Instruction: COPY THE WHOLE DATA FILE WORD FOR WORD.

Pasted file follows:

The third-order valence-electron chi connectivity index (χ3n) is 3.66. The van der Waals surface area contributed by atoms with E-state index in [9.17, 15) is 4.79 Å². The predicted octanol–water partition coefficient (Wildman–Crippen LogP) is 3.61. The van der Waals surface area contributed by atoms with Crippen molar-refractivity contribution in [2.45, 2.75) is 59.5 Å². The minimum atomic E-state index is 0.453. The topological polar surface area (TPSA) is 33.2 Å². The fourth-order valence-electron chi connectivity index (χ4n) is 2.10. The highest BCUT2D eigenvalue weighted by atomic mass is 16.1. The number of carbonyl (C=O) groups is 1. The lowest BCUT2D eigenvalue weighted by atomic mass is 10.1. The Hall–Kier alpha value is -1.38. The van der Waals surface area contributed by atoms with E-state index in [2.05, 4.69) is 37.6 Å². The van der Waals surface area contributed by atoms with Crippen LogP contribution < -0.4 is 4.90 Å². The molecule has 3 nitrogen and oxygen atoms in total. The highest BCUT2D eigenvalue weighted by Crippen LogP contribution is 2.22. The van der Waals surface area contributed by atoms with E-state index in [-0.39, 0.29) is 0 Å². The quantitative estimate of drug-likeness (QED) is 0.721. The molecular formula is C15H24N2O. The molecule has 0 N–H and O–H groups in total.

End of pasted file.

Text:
The third-order valence-electron chi connectivity index (χ3n) is 3.66. The van der Waals surface area contributed by atoms with E-state index in [9.17, 15) is 4.79 Å². The predicted octanol–water partition coefficient (Wildman–Crippen LogP) is 3.61. The van der Waals surface area contributed by atoms with Crippen molar-refractivity contribution in [2.45, 2.75) is 59.5 Å². The minimum atomic E-state index is 0.453. The topological polar surface area (TPSA) is 33.2 Å². The fourth-order valence-electron chi connectivity index (χ4n) is 2.10. The highest BCUT2D eigenvalue weighted by atomic mass is 16.1. The number of carbonyl (C=O) groups is 1. The lowest BCUT2D eigenvalue weighted by atomic mass is 10.1. The Hall–Kier alpha value is -1.38. The van der Waals surface area contributed by atoms with E-state index in [2.05, 4.69) is 37.6 Å². The van der Waals surface area contributed by atoms with Crippen LogP contribution < -0.4 is 4.90 Å². The molecule has 3 nitrogen and oxygen atoms in total. The highest BCUT2D eigenvalue weighted by Crippen LogP contribution is 2.22. The van der Waals surface area contributed by atoms with E-state index in [-0.39, 0.29) is 0 Å². The quantitative estimate of drug-likeness (QED) is 0.721. The molecular formula is C15H24N2O. The molecule has 0 N–H and O–H groups in total.